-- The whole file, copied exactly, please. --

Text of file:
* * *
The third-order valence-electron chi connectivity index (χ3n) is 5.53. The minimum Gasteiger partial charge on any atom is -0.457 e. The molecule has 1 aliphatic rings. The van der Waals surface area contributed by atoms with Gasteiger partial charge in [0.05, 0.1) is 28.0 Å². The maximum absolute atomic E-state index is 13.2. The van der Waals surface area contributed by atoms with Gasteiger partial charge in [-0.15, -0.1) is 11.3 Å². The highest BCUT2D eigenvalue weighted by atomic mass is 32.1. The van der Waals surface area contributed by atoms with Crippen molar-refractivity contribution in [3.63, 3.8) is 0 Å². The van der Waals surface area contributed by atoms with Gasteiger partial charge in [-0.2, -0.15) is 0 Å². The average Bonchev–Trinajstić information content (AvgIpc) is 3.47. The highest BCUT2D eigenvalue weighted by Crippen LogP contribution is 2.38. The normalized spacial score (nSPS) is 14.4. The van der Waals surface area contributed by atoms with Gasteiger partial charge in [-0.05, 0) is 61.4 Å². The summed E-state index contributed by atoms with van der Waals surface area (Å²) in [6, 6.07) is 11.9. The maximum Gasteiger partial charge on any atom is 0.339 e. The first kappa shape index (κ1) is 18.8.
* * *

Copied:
The third-order valence-electron chi connectivity index (χ3n) is 5.53. The minimum Gasteiger partial charge on any atom is -0.457 e. The molecule has 1 aliphatic rings. The van der Waals surface area contributed by atoms with Gasteiger partial charge in [0.05, 0.1) is 28.0 Å². The maximum absolute atomic E-state index is 13.2. The van der Waals surface area contributed by atoms with Gasteiger partial charge in [-0.15, -0.1) is 11.3 Å². The highest BCUT2D eigenvalue weighted by atomic mass is 32.1. The van der Waals surface area contributed by atoms with Crippen molar-refractivity contribution in [3.63, 3.8) is 0 Å². The van der Waals surface area contributed by atoms with Gasteiger partial charge in [-0.2, -0.15) is 0 Å². The average Bonchev–Trinajstić information content (AvgIpc) is 3.47. The highest BCUT2D eigenvalue weighted by Crippen LogP contribution is 2.38. The normalized spacial score (nSPS) is 14.4. The van der Waals surface area contributed by atoms with Gasteiger partial charge in [-0.05, 0) is 61.4 Å². The summed E-state index contributed by atoms with van der Waals surface area (Å²) in [6, 6.07) is 11.9. The maximum Gasteiger partial charge on any atom is 0.339 e. The first kappa shape index (κ1) is 18.8.